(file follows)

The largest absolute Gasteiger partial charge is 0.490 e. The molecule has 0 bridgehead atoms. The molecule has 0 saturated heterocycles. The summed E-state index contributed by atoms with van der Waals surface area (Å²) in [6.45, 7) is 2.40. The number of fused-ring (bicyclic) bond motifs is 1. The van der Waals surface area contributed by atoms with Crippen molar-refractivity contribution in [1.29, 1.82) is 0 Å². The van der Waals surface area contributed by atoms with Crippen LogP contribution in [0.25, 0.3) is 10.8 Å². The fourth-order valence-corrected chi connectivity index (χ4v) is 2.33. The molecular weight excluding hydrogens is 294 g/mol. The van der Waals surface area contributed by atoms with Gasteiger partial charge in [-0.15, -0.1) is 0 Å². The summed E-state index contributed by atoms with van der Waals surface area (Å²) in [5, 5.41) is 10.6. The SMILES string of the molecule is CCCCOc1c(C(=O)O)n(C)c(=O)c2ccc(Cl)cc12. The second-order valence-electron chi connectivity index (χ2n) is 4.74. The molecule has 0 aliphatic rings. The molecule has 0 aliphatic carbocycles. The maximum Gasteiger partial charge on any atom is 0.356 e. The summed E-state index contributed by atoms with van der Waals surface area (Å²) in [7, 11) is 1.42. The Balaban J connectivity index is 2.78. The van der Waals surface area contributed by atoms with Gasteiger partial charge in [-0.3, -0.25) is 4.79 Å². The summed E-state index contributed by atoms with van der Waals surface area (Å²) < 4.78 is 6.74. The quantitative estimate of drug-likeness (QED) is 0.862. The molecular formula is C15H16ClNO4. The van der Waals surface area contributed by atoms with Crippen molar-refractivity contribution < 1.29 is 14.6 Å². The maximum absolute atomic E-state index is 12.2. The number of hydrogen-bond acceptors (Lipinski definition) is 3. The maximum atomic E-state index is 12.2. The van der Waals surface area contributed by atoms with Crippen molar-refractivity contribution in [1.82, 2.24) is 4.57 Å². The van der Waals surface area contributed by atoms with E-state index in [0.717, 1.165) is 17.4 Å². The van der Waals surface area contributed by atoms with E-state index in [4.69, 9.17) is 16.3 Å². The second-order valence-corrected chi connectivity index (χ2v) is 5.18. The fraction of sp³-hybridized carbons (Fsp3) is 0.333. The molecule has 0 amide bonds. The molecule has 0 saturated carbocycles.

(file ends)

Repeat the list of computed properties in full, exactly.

The largest absolute Gasteiger partial charge is 0.490 e. The molecule has 0 bridgehead atoms. The molecule has 0 saturated heterocycles. The summed E-state index contributed by atoms with van der Waals surface area (Å²) in [6.45, 7) is 2.40. The number of fused-ring (bicyclic) bond motifs is 1. The van der Waals surface area contributed by atoms with Crippen molar-refractivity contribution in [1.29, 1.82) is 0 Å². The van der Waals surface area contributed by atoms with Crippen LogP contribution in [0.25, 0.3) is 10.8 Å². The fourth-order valence-corrected chi connectivity index (χ4v) is 2.33. The molecular weight excluding hydrogens is 294 g/mol. The van der Waals surface area contributed by atoms with Gasteiger partial charge in [-0.15, -0.1) is 0 Å². The summed E-state index contributed by atoms with van der Waals surface area (Å²) in [5, 5.41) is 10.6. The SMILES string of the molecule is CCCCOc1c(C(=O)O)n(C)c(=O)c2ccc(Cl)cc12. The second-order valence-electron chi connectivity index (χ2n) is 4.74. The molecule has 0 aliphatic rings. The molecule has 0 aliphatic carbocycles. The maximum Gasteiger partial charge on any atom is 0.356 e. The summed E-state index contributed by atoms with van der Waals surface area (Å²) in [7, 11) is 1.42. The Balaban J connectivity index is 2.78. The van der Waals surface area contributed by atoms with Gasteiger partial charge in [-0.3, -0.25) is 4.79 Å². The summed E-state index contributed by atoms with van der Waals surface area (Å²) < 4.78 is 6.74. The quantitative estimate of drug-likeness (QED) is 0.862. The molecular formula is C15H16ClNO4. The van der Waals surface area contributed by atoms with Crippen molar-refractivity contribution < 1.29 is 14.6 Å². The maximum absolute atomic E-state index is 12.2. The number of hydrogen-bond acceptors (Lipinski definition) is 3. The maximum atomic E-state index is 12.2. The van der Waals surface area contributed by atoms with Crippen molar-refractivity contribution in [1.82, 2.24) is 4.57 Å². The van der Waals surface area contributed by atoms with E-state index in [0.717, 1.165) is 17.4 Å². The van der Waals surface area contributed by atoms with E-state index in [4.69, 9.17) is 16.3 Å². The second-order valence-corrected chi connectivity index (χ2v) is 5.18. The fraction of sp³-hybridized carbons (Fsp3) is 0.333. The molecule has 0 amide bonds. The molecule has 0 saturated carbocycles.